As throngs of pro-democracy protesters continue to organize in Hong Kong’s central business district, many of them are messaging one another through a network that doesn’t require cell towers or Wi-Fi nodes. They’re using an app called FireChat that launched in March and is underpinned by mesh networking, which lets phones unite to form a temporary Internet.
So far, mesh networks have proven themselves quite effective and quickly adopted during times of disaster or political unrest, as they don’t rely on existing cable and wireless networks. In Iraq, tens of thousands of people have downloaded FireChat as the government limits connectivity in an effort to curb ISIS communications. Protesters in Taiwan this spring turned to FireChat when cell signals were too weak and at times nonexistent.
I’m starting to love cell phones more and more. They have their share of frustrations, and sometimes corporate policies piss me right the fuck off, but I think that they\’re turning out to be a great tool for democracy. A lot of the discussions that we’re currently having about police abuse would not be happening if it weren’t for the fact that everyone is carrying around a miniature television studio and photo lab in their pocket. We’re not just seeing that these things happen; we’re seeing proof that they happen regularly. Of course, there were always people who knew this — people of color, queers — but by definition, the people who get the shit beaten out of them by cops are the ones without power, and they’re asked to prove what they say over and over again. The pictures coming out of cell phones have been that proof for all but those who are determined to defend the police at all costs. The demonstrations in Hong Kong give another great example of smartphones as tools of democracy. There’s been a lot of furious debate over allowing governments to have a “kill switch” to shut down the Internet in case of crisis. It turns out that might not be as easy as some people might like to think. The demonstrators in Hong Kong are using modern tech to talk to each other and organize whether the networks are up or not:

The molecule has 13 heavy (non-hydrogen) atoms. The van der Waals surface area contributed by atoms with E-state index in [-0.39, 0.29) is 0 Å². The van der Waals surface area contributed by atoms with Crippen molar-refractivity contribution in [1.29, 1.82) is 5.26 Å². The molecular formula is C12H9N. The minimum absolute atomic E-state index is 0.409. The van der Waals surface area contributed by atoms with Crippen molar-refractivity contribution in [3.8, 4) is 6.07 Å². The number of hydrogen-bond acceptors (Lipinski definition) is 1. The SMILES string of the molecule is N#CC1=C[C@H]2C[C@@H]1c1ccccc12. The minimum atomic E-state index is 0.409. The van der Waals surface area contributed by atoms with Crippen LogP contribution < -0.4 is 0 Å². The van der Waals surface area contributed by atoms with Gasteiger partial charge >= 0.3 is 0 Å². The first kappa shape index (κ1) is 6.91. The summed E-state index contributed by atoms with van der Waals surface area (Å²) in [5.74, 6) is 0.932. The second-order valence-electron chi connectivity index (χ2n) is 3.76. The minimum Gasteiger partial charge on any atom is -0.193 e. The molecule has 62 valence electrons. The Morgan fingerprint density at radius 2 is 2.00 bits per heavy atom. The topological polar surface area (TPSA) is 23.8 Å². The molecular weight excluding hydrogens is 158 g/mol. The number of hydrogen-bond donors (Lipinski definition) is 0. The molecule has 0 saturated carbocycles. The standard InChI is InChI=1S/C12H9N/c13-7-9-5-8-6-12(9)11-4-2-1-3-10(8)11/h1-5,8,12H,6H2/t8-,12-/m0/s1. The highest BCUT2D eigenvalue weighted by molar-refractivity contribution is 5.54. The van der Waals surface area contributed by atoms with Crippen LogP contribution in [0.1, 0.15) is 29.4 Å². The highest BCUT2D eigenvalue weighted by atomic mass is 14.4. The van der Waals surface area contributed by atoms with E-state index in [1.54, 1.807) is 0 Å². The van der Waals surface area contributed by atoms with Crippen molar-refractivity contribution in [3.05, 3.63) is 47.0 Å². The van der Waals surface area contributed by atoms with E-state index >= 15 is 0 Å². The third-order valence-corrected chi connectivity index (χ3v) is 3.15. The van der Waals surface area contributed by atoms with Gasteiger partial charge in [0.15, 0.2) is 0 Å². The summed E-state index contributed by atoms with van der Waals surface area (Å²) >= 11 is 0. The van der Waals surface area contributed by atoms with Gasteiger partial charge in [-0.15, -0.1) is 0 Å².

Image courtesy of Alex Leung